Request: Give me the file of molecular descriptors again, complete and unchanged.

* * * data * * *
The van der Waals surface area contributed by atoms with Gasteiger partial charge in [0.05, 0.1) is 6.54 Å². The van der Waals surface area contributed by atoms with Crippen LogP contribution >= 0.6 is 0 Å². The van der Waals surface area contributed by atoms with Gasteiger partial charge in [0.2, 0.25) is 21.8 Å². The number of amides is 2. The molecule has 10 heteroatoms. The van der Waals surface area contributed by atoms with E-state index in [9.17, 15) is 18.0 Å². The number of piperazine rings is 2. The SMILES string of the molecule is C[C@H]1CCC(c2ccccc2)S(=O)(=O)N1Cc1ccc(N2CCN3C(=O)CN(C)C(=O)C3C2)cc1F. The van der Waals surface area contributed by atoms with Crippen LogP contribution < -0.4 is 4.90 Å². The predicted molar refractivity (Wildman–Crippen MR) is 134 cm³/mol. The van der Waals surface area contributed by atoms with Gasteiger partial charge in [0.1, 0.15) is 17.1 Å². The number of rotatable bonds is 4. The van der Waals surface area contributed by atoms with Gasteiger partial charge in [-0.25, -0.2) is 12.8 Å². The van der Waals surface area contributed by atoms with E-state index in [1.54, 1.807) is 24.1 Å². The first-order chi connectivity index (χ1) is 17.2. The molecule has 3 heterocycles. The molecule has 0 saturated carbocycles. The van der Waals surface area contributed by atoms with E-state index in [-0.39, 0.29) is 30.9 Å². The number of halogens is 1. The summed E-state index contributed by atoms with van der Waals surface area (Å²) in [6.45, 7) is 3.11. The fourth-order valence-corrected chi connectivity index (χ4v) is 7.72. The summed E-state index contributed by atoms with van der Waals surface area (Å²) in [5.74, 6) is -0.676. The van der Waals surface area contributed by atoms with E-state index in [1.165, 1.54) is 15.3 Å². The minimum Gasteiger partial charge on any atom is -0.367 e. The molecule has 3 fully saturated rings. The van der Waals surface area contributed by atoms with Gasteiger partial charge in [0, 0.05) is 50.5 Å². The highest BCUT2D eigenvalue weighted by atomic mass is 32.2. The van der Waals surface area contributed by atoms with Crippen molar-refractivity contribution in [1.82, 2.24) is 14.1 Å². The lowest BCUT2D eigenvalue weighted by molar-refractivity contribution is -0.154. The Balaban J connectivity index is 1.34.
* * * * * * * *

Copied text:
The van der Waals surface area contributed by atoms with Gasteiger partial charge in [0.05, 0.1) is 6.54 Å². The van der Waals surface area contributed by atoms with Crippen LogP contribution >= 0.6 is 0 Å². The van der Waals surface area contributed by atoms with Gasteiger partial charge in [0.2, 0.25) is 21.8 Å². The number of amides is 2. The molecule has 10 heteroatoms. The van der Waals surface area contributed by atoms with E-state index in [9.17, 15) is 18.0 Å². The number of piperazine rings is 2. The SMILES string of the molecule is C[C@H]1CCC(c2ccccc2)S(=O)(=O)N1Cc1ccc(N2CCN3C(=O)CN(C)C(=O)C3C2)cc1F. The van der Waals surface area contributed by atoms with Crippen LogP contribution < -0.4 is 4.90 Å². The predicted molar refractivity (Wildman–Crippen MR) is 134 cm³/mol. The van der Waals surface area contributed by atoms with Gasteiger partial charge in [0.1, 0.15) is 17.1 Å². The number of rotatable bonds is 4. The van der Waals surface area contributed by atoms with Gasteiger partial charge in [-0.25, -0.2) is 12.8 Å². The van der Waals surface area contributed by atoms with E-state index in [1.54, 1.807) is 24.1 Å². The first-order chi connectivity index (χ1) is 17.2. The molecule has 3 heterocycles. The molecule has 0 saturated carbocycles. The van der Waals surface area contributed by atoms with E-state index in [-0.39, 0.29) is 30.9 Å². The number of halogens is 1. The summed E-state index contributed by atoms with van der Waals surface area (Å²) in [6.45, 7) is 3.11. The fourth-order valence-corrected chi connectivity index (χ4v) is 7.72. The summed E-state index contributed by atoms with van der Waals surface area (Å²) in [5.74, 6) is -0.676. The van der Waals surface area contributed by atoms with E-state index in [1.165, 1.54) is 15.3 Å². The minimum Gasteiger partial charge on any atom is -0.367 e. The molecule has 3 fully saturated rings. The van der Waals surface area contributed by atoms with Gasteiger partial charge in [0, 0.05) is 50.5 Å². The highest BCUT2D eigenvalue weighted by atomic mass is 32.2. The van der Waals surface area contributed by atoms with Crippen molar-refractivity contribution in [1.82, 2.24) is 14.1 Å². The lowest BCUT2D eigenvalue weighted by molar-refractivity contribution is -0.154. The Balaban J connectivity index is 1.34.